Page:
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What I have understood is that a signature of a certificate would be hash of the certificate encrypted with private key of CA and then encrypted with the private key of server (which is the owner of certificate.)

SSL connection initiation/negotiation also allows for sending the public key in ServerKeyExchange message and sending the public key separately. This would probably be done in scenarios where signing algorithms support only authentication and not encryption, or due to strict encryption policies. In such a case:

  1. Would the certificate (body) contain the public key
  2. Would the calculation of certificate signature involve using the private key of server
  3. If the answer to 1. and 2. is no, then it means that the client relies on the ServerKeyExchange message for getting the public key of the server. Is it possible that a man-in-the-middle intercepts and changes the public key in ServerKeyMessage ?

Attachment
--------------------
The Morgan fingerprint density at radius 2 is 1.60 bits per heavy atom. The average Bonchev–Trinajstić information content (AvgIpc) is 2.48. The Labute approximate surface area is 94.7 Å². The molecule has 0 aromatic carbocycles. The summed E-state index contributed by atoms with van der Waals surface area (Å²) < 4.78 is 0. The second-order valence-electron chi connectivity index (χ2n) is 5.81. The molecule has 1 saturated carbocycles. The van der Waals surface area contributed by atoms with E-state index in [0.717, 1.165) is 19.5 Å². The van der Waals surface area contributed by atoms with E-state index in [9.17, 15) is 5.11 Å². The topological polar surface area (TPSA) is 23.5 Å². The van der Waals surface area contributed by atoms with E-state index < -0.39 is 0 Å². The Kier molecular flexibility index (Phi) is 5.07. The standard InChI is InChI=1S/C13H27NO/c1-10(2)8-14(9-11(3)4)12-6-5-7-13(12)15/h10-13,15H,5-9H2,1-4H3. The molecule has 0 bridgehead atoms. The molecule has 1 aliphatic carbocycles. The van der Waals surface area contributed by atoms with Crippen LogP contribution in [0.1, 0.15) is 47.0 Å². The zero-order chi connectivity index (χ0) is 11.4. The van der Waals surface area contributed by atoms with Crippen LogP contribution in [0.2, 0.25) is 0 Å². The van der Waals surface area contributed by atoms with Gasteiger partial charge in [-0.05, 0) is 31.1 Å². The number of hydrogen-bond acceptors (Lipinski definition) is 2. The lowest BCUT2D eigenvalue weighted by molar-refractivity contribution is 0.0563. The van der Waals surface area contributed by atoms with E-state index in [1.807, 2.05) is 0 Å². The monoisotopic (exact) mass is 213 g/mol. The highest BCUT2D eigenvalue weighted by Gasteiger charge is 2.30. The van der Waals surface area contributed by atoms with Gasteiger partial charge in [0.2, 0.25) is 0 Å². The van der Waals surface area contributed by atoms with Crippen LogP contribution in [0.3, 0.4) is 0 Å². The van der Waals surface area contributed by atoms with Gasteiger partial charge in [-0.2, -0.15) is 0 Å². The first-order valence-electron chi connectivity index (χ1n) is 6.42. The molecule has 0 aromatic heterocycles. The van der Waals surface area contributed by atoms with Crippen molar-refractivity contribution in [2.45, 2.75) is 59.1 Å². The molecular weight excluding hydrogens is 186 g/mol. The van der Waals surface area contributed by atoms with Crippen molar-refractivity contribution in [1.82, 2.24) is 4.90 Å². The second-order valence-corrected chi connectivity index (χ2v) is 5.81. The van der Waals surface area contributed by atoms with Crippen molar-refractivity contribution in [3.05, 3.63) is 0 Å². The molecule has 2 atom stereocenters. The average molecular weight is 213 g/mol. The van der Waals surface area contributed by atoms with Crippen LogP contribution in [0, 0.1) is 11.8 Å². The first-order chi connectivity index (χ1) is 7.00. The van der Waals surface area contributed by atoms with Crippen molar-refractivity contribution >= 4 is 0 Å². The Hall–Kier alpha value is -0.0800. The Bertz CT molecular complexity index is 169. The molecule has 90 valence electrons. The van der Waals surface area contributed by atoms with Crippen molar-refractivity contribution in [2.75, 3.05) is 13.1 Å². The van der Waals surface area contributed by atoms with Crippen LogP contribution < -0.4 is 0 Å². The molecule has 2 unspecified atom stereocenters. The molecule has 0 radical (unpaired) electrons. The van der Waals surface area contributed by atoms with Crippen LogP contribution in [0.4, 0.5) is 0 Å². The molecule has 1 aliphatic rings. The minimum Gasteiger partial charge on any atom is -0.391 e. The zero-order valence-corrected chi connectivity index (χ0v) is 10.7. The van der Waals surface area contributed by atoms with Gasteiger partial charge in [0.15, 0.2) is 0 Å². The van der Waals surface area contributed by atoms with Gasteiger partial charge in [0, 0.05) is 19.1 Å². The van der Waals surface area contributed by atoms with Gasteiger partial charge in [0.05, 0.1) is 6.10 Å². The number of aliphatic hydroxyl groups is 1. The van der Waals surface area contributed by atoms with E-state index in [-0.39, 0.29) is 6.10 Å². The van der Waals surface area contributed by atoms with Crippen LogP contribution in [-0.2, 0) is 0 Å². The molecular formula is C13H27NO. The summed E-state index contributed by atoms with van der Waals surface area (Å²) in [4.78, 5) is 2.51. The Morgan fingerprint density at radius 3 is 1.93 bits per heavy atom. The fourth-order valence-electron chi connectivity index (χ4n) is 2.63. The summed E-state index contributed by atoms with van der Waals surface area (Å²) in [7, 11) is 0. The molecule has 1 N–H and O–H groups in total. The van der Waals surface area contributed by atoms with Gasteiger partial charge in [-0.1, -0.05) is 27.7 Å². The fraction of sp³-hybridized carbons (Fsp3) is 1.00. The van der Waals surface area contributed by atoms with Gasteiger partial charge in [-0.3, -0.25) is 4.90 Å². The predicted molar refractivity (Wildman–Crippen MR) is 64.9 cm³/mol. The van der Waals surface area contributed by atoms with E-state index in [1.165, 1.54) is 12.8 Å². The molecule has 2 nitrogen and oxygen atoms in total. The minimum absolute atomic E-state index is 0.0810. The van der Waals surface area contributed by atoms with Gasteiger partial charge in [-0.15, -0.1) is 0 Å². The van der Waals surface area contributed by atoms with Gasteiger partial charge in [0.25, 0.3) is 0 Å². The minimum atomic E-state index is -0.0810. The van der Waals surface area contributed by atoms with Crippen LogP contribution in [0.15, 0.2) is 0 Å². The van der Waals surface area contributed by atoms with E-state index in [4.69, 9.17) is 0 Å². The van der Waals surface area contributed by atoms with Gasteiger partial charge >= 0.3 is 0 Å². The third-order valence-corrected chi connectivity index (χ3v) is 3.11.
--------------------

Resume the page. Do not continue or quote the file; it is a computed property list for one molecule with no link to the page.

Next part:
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"then encrypted with the private key of server (which is the owner of certificate.)" Why would you encrypt a certificate with the private key of the server? What's the point? – curiousguy Oct 2 '11 at 6:32
I thought that when the client receives the certificate it would decrypt it with the public key of the server and then with public key of server, in order to verify that the key provided in the certificate is correct. But considering that the signature is the hash of the certificate itself, there would be a very less chance that somebody sends a fake public key in the certificate. But even then I am still confused about the points (1) and (3) – Achint Mehta Oct 2 '11 at 17:32
"the public key of the server and then with public key of server" Hug? – curiousguy Oct 2 '11 at 18:21
I meant "public key of server and then the public key of CA". – Achint Mehta Oct 2 '11 at 18:39
What threats are you facing? To design a security protocol, you must have a threat model, and try to obtain some guaranteed security properties when confronting an adversary. What security properties are you after? – curiousguy Oct 4 '11 at 1:05

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